More information

Right Triangles 4 A = 144 A = 16 12 5 A = 64

Right Triangles 4 A = 144 A = 16 12 5 A = 64 Right Triangles If I looked at enough right triangles and experimented a little, I might eventually begin to notice a relationship developing if I were to construct squares formed by the legs of a right

More information

National 5 Mathematics Course Assessment Specification (C747 75)

National 5 Mathematics Course Assessment Specification (C747 75) National 5 Mathematics Course Assessment Specification (C747 75) Valid from August 013 First edition: April 01 Revised: June 013, version 1.1 This specification may be reproduced in whole or in part for

More information

Vector Spaces; the Space R n

Vector Spaces; the Space R n Vector Spaces; the Space R n Vector Spaces A vector space (over the real numbers) is a set V of mathematical entities, called vectors, U, V, W, etc, in which an addition operation + is defined and in which

More information

COMPONENTS OF VECTORS

COMPONENTS OF VECTORS COMPONENTS OF VECTORS To describe motion in two dimensions we need a coordinate sstem with two perpendicular aes, and. In such a coordinate sstem, an vector A can be uniquel decomposed into a sum of two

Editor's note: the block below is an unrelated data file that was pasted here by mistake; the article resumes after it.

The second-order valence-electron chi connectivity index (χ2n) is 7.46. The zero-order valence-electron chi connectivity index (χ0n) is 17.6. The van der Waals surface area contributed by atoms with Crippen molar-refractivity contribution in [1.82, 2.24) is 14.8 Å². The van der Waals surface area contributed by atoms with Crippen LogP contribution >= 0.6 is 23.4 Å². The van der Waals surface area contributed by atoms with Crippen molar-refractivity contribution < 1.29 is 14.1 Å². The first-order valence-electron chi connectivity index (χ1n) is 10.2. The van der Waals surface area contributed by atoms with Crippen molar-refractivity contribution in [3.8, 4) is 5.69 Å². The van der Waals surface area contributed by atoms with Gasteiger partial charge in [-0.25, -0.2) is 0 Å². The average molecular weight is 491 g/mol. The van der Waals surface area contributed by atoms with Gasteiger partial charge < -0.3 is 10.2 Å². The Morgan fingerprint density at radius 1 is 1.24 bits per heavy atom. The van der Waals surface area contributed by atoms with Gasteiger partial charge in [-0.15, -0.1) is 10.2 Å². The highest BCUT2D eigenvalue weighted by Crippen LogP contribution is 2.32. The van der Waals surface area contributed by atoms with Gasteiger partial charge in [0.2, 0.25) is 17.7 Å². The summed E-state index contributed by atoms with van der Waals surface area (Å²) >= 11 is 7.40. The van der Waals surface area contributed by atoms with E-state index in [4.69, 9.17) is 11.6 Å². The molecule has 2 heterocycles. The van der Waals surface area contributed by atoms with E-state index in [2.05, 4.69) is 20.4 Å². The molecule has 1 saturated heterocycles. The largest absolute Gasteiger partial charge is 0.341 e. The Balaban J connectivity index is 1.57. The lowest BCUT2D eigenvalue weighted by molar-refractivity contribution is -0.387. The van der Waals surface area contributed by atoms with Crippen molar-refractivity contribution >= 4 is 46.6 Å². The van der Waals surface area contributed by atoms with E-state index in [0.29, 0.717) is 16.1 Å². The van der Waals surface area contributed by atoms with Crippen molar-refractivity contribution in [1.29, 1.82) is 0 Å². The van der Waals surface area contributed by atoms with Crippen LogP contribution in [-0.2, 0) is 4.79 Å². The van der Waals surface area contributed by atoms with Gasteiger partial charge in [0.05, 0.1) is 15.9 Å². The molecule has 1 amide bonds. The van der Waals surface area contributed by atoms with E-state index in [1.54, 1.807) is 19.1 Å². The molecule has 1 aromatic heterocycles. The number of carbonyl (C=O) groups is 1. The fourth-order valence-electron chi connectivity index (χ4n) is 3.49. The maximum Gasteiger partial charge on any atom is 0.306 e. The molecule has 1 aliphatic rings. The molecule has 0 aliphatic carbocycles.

More information

Vector Algebra II: Scalar and Vector Products

Vector Algebra II: Scalar and Vector Products Chapter 2 Vector Algebra II: Scalar and Vector Products We saw in the previous chapter how vector quantities may be added and subtracted. In this chapter we consider the products of vectors and define

More information

Physics Notes Class 11 CHAPTER 3 MOTION IN A STRAIGHT LINE

Physics Notes Class 11 CHAPTER 3 MOTION IN A STRAIGHT LINE 1 P a g e Motion Physics Notes Class 11 CHAPTER 3 MOTION IN A STRAIGHT LINE If an object changes its position with respect to its surroundings with time, then it is called in motion. Rest If an object

More information

Review Sheet for Test 1

Review Sheet for Test 1 Review Sheet for Test 1 Math 261-00 2 6 2004 These problems are provided to help you study. The presence of a problem on this handout does not imply that there will be a similar problem on the test. And

More information

Math Placement Test Practice Problems

Math Placement Test Practice Problems Math Placement Test Practice Problems The following problems cover material that is used on the math placement test to place students into Math 1111 College Algebra, Math 1113 Precalculus, and Math 2211

More information

Statics problem solving strategies, hints and tricks

Statics problem solving strategies, hints and tricks Statics problem solving strategies, hints and tricks Contents 1 Solving a problem in 7 steps 3 1.1 To read.............................................. 3 1.2 To draw..............................................

More information

Curriculum Map by Block Geometry Mapping for Math Block Testing 2007-2008. August 20 to August 24 Review concepts from previous grades.